complexity and uniqueness of the patent related market, there is yet no globally
uniform antitrust investigating practice. However, those limited number of related
cases in Europe and US have shown that there are big challenges in applying existing
antitrust regulations on patent deals, and one of the key challenges is of how to define
those key elements when doing antitrust investigations. Nevertheless, since patent
deals also fall within the scope of business, so long as such deals pose potential threat
to competition in market, exclude or limit competition, then it can fall under the
antitrust investigation scrutiny based on relevant legal provisions. What deserve
special attention in do so is that in order to better doing NPE antitrust reviews,
initiatives such as innovative application of law, subject matter clearance,
investigation time schedule, establishment of auxiliary information disclosure and
sharing platform to address the problem of information asymmetry should be figured
out and put into practice.
6 Some additions
After finishing the first draft of this paper, there have been some most recent
developments over NPEs from antitrust perspectives. And with this subpart, I would
like to introduce briefly some newest developments or events within US and China.
1) Newest developments in US antitrust authority - FTC Inquiry under Section 6(b)
As one of the most important antitrust authorities in the US, FTC has been paying
attention to NPEs (or PAEs as called by the FTC) since as early as 2011 1, and its
interest in balancing antitrust and intellectual property can trace back as earlier as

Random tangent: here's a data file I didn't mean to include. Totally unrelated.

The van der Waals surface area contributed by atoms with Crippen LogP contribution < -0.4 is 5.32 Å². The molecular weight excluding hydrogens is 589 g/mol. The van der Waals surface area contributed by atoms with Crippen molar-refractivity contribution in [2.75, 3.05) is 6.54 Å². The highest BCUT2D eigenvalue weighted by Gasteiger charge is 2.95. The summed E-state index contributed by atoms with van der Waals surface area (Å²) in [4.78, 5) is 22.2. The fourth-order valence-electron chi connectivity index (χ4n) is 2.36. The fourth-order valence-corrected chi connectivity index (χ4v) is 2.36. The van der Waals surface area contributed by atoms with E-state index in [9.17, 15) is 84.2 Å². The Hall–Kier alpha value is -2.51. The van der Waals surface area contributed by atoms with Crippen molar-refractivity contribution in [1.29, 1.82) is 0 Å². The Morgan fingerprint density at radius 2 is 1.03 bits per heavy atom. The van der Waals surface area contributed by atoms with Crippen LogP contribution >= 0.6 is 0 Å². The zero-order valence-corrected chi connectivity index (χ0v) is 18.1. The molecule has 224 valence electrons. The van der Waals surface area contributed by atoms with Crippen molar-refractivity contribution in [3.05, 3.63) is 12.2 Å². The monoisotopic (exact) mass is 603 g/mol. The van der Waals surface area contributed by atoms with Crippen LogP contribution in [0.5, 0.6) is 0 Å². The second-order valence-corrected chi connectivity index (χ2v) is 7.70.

2003 when it released a report 2 discussing the relationship between patent and
However, as the effect of PAEs becomes more and more influential reflected both by
http://dotank.nyls.edu/people/bnoveck/fall2007/Class_Files/innovationrpt.pdf (the Official link from FTC,
http://www.ftc.gov/os/2003/10/innovationrpt.pdf, is not working due to unknown reason)
industries and academics, this antitrust agency decides to go further into this hot field
after the joint workshop between FTC and DOJ in December 2012 3. In September
2013, the FTC announced that it has voted to seek public comments on proposed
information requests to better understand PAE practices by using its authority under
Section 6(b) of the Federal Trade Commission Act, 15 U.S.C. § 46(b) 4. The proposal
plans to gather information from approximately 25 companies that are in the business
of buying and asserting patents, i.e. Patent Assertion Entities (“PAEs”). The FTC
intends to use this information to examine how PAEs do business and develop a better
understanding of how they impact innovation and competition.